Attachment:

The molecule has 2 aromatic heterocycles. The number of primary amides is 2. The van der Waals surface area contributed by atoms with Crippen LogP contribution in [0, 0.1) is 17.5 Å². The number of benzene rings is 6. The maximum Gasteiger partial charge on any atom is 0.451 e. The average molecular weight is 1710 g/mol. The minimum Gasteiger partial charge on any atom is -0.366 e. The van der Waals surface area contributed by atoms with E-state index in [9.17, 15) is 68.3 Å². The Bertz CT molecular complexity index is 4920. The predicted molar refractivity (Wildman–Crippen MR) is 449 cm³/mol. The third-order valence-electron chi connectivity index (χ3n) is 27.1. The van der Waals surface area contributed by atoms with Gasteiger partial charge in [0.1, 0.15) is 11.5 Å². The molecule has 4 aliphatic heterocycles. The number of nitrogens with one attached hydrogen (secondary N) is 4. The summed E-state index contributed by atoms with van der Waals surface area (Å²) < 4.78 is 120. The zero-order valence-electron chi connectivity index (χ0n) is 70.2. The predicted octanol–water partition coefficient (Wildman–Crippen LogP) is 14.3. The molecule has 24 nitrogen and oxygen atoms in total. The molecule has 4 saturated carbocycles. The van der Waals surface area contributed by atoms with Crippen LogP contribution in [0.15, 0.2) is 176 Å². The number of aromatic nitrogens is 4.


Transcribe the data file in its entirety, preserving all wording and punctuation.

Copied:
The molecule has 2 aromatic heterocycles. The number of primary amides is 2. The van der Waals surface area contributed by atoms with Crippen LogP contribution in [0, 0.1) is 17.5 Å². The number of benzene rings is 6. The maximum Gasteiger partial charge on any atom is 0.451 e. The average molecular weight is 1710 g/mol. The minimum Gasteiger partial charge on any atom is -0.366 e. The van der Waals surface area contributed by atoms with E-state index in [9.17, 15) is 68.3 Å². The Bertz CT molecular complexity index is 4920. The predicted molar refractivity (Wildman–Crippen MR) is 449 cm³/mol. The third-order valence-electron chi connectivity index (χ3n) is 27.1. The van der Waals surface area contributed by atoms with Gasteiger partial charge in [0.1, 0.15) is 11.5 Å². The molecule has 4 aliphatic heterocycles. The number of nitrogens with one attached hydrogen (secondary N) is 4. The summed E-state index contributed by atoms with van der Waals surface area (Å²) < 4.78 is 120. The zero-order valence-electron chi connectivity index (χ0n) is 70.2. The predicted octanol–water partition coefficient (Wildman–Crippen LogP) is 14.3. The molecule has 24 nitrogen and oxygen atoms in total. The molecule has 4 saturated carbocycles. The van der Waals surface area contributed by atoms with Crippen LogP contribution in [0.15, 0.2) is 176 Å². The number of aromatic nitrogens is 4.